Lobbyist tied to Manafort associate pleads guilty to failing to register as foreign agent

An associate connected to a key figure in the case of former Trump campaign chairman Paul Manafort pleaded guilty Friday to acting as a foreign agent for Ukraine without registering, and could face up to five years in prison.

W. Samuel Patten, 47, pleaded guilty to acting as an agent of a foreign principal to the Ukrainian political party, Opposition Bloc, without registering under the Foreign Agents Registration Act (FARA). The charge is a felony that is punishable by up to five years in prison, and potential financial penalties.

Patten appeared for a hearing in the U.S. District Court for the District of Columbia Friday before Judge Amy Berman Jackson.

The charges were brought against Patten by U.S. Attorney for Washington D.C., Jessie K. Liu -- not Special Counsel Robert Mueller. However, Mueller's team referred the case and his deputy Andrew Weissmann was present in the courtroom Friday.

Patten was a business associate of Konstantin Kilimnik, a man who U.S. authorities said has ties to Russian intelligence. Kilimnik worked closely with Manafort, and is a co-defendant in a pending case against Manafort in Washington that accuses them both of witness tampering.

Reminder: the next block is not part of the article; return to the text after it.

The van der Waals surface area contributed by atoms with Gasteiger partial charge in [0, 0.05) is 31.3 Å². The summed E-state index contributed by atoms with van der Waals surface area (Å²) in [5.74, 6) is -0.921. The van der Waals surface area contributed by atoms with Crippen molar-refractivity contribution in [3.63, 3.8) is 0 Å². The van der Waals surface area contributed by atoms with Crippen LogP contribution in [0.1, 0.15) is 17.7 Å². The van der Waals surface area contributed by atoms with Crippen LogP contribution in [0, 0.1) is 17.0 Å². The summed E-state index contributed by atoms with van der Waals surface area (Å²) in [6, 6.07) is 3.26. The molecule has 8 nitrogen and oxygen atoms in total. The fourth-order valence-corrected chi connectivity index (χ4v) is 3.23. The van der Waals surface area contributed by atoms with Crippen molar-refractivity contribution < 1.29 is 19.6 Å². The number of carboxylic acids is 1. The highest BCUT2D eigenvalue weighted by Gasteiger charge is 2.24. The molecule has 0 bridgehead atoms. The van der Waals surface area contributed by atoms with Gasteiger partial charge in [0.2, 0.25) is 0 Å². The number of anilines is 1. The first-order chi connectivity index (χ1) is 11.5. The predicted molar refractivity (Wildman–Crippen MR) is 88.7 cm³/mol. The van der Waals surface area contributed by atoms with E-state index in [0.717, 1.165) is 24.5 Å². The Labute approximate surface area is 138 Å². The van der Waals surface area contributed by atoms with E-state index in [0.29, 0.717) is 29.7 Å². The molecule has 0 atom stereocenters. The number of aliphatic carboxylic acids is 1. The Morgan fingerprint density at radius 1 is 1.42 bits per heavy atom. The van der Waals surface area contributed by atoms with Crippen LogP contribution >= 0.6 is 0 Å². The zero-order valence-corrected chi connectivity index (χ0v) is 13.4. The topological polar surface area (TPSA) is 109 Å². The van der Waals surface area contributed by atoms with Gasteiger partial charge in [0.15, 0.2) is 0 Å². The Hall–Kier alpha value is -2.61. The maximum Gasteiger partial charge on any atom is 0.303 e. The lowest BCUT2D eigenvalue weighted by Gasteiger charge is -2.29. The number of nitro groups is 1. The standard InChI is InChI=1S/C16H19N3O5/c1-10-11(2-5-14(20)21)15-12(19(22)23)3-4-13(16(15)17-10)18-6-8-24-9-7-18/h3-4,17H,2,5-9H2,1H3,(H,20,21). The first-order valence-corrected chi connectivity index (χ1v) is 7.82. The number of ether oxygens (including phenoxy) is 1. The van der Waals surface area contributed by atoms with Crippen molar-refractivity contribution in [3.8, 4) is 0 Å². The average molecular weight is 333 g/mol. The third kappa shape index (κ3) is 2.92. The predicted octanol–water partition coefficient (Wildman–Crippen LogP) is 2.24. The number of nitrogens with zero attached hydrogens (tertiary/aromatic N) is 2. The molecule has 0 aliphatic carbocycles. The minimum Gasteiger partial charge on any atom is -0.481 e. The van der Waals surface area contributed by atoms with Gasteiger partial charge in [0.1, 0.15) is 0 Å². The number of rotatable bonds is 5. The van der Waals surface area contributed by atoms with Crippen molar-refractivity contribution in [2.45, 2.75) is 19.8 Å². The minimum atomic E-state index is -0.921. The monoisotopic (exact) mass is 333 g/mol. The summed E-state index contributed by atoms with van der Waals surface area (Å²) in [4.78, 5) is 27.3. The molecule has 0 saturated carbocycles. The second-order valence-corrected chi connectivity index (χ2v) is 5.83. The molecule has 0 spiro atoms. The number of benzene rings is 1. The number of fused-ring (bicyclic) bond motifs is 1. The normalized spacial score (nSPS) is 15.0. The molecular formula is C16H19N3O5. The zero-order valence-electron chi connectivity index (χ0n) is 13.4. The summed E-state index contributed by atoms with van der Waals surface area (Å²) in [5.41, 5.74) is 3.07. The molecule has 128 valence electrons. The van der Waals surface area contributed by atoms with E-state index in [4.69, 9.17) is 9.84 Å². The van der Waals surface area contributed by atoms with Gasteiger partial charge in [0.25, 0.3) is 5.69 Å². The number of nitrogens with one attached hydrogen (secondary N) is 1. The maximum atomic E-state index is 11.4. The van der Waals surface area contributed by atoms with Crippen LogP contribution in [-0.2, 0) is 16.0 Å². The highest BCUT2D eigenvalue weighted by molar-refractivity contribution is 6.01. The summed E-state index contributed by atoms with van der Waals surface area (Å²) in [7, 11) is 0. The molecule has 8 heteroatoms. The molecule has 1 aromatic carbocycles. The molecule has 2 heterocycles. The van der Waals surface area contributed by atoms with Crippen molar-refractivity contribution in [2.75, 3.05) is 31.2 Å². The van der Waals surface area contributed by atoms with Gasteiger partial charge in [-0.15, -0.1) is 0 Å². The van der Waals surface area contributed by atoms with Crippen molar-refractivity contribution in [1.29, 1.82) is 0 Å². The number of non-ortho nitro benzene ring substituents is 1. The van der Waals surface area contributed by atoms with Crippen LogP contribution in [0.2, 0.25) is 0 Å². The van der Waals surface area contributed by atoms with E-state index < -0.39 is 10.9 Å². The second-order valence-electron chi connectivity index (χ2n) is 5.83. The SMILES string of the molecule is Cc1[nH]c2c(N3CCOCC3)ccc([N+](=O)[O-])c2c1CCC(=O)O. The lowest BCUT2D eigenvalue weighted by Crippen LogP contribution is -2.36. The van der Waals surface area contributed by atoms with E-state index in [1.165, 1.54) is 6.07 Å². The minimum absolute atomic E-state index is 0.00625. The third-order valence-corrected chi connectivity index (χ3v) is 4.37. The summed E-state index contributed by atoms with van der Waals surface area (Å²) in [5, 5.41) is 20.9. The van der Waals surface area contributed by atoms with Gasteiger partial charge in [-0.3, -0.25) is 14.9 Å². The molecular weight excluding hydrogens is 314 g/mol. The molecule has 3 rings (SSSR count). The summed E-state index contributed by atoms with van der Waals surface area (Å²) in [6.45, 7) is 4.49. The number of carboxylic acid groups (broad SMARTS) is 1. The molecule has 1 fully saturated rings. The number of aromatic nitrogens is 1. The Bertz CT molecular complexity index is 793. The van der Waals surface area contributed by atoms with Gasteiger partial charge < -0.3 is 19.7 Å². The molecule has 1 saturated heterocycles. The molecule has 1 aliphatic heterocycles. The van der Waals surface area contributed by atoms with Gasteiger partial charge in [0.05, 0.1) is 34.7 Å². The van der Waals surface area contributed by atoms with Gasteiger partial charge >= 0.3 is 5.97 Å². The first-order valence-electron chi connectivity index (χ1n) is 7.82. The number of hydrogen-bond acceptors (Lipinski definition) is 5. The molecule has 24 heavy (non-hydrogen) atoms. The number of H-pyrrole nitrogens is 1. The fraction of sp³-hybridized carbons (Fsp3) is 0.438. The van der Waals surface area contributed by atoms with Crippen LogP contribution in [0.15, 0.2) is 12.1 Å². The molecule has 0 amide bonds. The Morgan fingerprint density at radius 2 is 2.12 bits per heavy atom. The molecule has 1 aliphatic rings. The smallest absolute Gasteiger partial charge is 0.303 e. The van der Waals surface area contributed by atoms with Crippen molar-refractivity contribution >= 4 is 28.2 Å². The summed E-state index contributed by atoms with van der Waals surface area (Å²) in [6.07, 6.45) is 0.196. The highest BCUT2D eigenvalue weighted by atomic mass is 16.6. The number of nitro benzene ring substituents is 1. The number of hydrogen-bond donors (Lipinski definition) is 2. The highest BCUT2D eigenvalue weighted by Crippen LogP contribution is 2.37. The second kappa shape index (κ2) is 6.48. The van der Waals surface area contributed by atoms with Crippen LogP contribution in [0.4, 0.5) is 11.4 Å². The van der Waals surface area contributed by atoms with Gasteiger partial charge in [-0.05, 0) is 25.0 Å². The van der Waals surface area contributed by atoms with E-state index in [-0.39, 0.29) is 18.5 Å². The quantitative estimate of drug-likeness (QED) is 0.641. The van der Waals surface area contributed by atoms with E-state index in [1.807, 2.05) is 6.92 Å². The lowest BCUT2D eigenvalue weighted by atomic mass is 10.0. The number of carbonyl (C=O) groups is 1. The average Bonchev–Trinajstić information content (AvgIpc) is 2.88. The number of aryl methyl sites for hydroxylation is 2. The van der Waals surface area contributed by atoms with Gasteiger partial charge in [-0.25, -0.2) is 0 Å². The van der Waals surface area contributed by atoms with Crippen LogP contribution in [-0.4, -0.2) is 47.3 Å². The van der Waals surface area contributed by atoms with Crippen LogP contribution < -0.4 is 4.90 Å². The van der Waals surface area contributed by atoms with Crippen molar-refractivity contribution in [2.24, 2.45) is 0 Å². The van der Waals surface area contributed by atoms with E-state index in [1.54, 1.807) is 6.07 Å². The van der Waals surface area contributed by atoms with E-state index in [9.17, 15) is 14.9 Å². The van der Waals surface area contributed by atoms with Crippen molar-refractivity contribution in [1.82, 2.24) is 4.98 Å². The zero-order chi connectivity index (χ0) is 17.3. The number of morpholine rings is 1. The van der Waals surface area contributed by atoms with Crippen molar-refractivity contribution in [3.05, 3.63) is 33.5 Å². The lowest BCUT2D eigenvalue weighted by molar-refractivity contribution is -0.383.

Manafort also worked with the Ukrainian Opposition Bloc around that time.

When asked whether Patten worked with Manafort directly, the U.S. attorney's office declined to comment.

According to the criminal information filed by Liu, beginning in 2014 to the present, Patten worked with a Russian national, listed as “Foreigner A,” on lobbying and political consulting services, forming a company together in the United States. The company performed political consulting services and advised a prominent Ukrainian oligarch, labeled "Foreigner B," among others.

Kilminik’s name is not listed in the court filing.

Patten’s company received more than $1 million for its consulting work with the party.

According to Liu’s documents, Patten violated FARA by contacting members of Congress and the executive branch, as well as the media. Patten also drafted talking points for Foreigner B for his meetings on Capitol Hill, as well as “talking points for Congressional staffers to use to convince other Congressional members and staff to meet with Foreigner B.”


The criminal information filing noted that Patten specifically worked on meetings with members of the Senate Foreign Relations Committee, and on the House Committee on Foreign Affairs, as well as officials from the State Department and the media.

Manafort was convicted last week on eight counts of bank and tax fraud. He was the first campaign associate of President Trump to be found guilty by a jury as part of Special Counsel Robert Mueller’s investigation into Russian meddling and potential collusion with Trump campaign associates in the 2016 presidential election.

Manafort, 69, had pleaded not guilty to all 18 counts.

Fox News' Jake Gibson and The Associated Press contributed to this report.